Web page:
MECCA, SAUDI ARABIA, JULY 2 -- About 1,400 Moslem pilgrims were trampled to death or died of suffocation today in a stampede in a pedestrian tunnel leading into the Islamic holy city of Mecca, witnesses and diplomats here said.
They said the stampede apparently began when hundreds of pilgrims stopped in the middle of the 500-yard-long air-conditioned tunnel to escape the 112-degree heat outside and were caught in the crush of hundreds of others pushing to get in. Some witnesses said also that the tunnel ventilation appeared to have stopped.
More than 18 hours after the disaster, Saudi officials had not given a death count. The official Saudi news agency SPA said the interior minister would issue a statement Tuesday to clarify the number of dead.
Diplomats who declined to be identified put the total death toll at 1,400 or more and said most victims appeared to be Malaysians and Indonesians, while the Saudi Interior Ministry said only that there were "some deaths and some cases of fainting."
State-run Saudi radio said ambulances and security forces rushed to the exits of the tunnel, which joins Mecca and the pilgrim tent city of Mina. Witnesses said people continued to pour into the tunnel despite the screams of those trapped and injured inside.
People were smothered "as thousands of the pilgrims thronged through the tunnel, causing severe congestion within the tunnel as the pressure was beyond its capacity," the radio broadcast said.
One witness said the flow of people through the tunnel, which can accommodate an estimated 1,000 persons, stopped suddenly, and the crowd inside quickly swelled to at least 5,000. "With the lack of oxygen, a good number collapsed unconscious, and some died," he said. The witness said he helped carry victims to waiting ambulances but that it was impossible for him to determine how many people were dead or simply unconscious.
It was apparently the worst accidental loss of life ever in the holy city and came at the end of the Moslem Feast of Sacrifice, shattering what had been an uneventful observance of the annual Moslem haj, or pilgrimage, for which about 2 million Moslems had journeyed here.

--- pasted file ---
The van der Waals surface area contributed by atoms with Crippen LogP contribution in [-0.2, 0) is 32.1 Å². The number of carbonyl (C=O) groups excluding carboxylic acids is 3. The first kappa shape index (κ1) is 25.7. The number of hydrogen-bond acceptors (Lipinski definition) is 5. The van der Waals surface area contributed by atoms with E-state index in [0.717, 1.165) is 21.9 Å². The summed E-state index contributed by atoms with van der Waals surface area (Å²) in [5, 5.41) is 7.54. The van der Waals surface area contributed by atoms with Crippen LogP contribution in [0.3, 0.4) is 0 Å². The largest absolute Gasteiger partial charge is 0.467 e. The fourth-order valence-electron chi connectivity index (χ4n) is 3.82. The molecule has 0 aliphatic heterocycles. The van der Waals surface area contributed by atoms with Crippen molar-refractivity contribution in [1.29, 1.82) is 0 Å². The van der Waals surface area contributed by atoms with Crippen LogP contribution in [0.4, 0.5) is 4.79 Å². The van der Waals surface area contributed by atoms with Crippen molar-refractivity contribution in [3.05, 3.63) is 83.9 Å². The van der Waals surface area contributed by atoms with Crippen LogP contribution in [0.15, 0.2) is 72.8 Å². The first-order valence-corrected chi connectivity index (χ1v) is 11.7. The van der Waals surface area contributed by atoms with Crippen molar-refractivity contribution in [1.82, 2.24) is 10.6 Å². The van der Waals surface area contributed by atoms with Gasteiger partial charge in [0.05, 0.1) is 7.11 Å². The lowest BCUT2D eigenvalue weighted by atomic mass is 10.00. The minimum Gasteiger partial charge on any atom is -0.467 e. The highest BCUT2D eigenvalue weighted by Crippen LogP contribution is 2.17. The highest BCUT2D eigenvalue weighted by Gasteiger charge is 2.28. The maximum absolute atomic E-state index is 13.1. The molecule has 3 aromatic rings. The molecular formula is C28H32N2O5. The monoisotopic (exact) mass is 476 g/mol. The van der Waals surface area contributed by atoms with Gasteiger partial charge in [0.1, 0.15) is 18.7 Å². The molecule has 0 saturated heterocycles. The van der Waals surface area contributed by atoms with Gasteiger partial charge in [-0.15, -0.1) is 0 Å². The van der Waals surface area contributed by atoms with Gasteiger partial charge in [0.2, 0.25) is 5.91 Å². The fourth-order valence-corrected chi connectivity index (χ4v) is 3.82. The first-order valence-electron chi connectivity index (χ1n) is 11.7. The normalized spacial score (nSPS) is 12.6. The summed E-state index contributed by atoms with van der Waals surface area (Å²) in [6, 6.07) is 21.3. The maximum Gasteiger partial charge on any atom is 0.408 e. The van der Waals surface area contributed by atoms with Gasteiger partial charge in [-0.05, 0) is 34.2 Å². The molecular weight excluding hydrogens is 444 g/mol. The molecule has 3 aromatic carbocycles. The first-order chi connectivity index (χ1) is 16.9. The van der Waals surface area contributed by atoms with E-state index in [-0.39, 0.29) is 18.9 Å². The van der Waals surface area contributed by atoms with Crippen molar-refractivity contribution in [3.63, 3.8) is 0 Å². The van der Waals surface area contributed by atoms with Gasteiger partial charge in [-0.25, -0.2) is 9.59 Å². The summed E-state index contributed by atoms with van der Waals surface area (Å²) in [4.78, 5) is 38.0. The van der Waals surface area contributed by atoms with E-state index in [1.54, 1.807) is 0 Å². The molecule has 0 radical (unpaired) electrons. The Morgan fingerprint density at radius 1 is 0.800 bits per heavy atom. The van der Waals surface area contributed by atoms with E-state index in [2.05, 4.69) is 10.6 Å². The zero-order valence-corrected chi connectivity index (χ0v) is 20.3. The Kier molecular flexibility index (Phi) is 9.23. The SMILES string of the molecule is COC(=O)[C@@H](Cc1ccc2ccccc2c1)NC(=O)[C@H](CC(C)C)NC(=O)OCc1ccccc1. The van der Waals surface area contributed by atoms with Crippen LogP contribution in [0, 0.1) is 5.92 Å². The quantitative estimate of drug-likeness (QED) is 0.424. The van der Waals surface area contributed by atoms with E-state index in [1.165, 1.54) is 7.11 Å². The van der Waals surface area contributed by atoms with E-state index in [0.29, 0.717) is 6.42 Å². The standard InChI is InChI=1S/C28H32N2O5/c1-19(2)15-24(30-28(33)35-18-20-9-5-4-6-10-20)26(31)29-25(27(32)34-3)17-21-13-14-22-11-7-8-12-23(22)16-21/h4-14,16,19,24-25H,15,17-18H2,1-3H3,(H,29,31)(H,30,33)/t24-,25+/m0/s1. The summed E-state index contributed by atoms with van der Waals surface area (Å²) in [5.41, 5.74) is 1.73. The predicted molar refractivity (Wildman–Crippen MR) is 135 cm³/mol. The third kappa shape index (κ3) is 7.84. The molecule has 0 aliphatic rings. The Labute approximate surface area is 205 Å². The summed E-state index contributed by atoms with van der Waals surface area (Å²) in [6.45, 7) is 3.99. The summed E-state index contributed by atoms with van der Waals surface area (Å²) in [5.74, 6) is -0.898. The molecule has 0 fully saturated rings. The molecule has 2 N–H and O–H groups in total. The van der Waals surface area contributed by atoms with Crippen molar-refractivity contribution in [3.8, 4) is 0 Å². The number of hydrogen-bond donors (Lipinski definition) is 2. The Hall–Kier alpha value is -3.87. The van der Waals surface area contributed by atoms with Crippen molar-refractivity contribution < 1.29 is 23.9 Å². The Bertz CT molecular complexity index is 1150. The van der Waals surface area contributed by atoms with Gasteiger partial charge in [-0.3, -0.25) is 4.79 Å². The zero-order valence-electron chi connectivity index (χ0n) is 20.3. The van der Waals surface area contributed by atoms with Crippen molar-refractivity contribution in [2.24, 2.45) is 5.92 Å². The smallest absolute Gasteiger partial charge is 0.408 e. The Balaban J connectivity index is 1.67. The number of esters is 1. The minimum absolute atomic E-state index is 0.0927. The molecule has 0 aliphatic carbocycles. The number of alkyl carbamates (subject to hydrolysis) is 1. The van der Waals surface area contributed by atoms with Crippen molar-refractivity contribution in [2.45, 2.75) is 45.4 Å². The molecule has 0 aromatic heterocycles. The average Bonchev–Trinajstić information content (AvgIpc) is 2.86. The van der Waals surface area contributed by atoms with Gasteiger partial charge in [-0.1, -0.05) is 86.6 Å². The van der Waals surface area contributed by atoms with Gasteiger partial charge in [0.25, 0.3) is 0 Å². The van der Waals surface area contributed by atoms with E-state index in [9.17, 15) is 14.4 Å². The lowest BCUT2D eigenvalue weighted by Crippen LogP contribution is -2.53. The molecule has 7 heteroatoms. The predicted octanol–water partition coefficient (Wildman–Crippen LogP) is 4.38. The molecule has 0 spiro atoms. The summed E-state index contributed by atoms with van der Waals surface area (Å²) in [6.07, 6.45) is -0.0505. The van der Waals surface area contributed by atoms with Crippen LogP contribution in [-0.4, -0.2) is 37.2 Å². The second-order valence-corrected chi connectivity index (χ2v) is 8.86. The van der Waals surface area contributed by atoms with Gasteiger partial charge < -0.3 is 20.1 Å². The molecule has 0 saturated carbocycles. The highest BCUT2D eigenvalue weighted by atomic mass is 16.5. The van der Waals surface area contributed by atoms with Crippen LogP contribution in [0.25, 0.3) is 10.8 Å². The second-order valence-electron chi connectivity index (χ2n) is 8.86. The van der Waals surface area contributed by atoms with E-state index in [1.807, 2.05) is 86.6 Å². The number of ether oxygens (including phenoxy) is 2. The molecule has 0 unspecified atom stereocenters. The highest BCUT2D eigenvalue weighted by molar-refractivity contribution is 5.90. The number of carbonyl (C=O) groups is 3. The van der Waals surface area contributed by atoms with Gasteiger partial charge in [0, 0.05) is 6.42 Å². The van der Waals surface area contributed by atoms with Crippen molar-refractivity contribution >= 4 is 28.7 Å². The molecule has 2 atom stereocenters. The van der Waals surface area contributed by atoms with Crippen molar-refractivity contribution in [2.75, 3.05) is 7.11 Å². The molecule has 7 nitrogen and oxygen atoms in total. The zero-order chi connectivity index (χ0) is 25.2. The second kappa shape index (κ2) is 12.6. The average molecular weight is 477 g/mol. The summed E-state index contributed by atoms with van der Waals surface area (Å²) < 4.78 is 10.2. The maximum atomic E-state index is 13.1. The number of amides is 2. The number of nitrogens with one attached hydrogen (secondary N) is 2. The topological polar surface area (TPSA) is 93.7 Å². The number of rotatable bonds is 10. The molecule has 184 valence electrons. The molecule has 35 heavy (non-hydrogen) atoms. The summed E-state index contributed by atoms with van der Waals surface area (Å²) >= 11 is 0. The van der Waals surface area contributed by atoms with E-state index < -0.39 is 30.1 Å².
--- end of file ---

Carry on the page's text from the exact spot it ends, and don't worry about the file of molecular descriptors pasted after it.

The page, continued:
But Mecca has been no stranger to violent death in recent years, as Moslem fundmentalists and rival Islamic factions have clashed here.
During the 1987 haj, Iranian Shiite Moslem pilgrims battled Saudi security forces, leaving more than 400 people dead, and hundreds more injured. The year before, the Saudi police confiscated large quantities of explosives from members of the Iranian contingent to Mecca.
In 1979, heavily armed religious extremists seized the Grand Mosque and held it for two weeks before Saudi forces stormed it. More than 250 people were killed, and Saudi authorities later beheaded 63 more.
Saudi Arabia restricted the number of pilgrims and broke off diplomatic ties with Iran after the 1987 fighting, the most serious of a series of incidents involving Iranians here since Iran's Islamic revolution of 1979.
The incidents were fired by Iranian efforts to politicize the haj and encourage other Moslem nations to seize control of shrines at Mecca and Medina from the Saudi royal family.
Last month, the Saudi government said Iranians would be welcome to take part in this year's pilgrimage but would not be allowed to demonstrate.
In July of last year, two bombs exploded in the city as hundreds of thousands of pilgrims were praying and walking around the Kaaba, Islam's holiest shrine, inside the Grand Mosque. One person was killed and 16 wounded in blasts, which were believed connected with the centuries-old feud between Sunni and Shiite Moslems over the successor to the prophet Mohammed. Sixteen Shiites were convicted in the bombings and executed.
Every Moslem has a religious duty to make the pilgrimage to Mecca, the birthplace of Mohammed, and to Medina, where Mohammed is buried.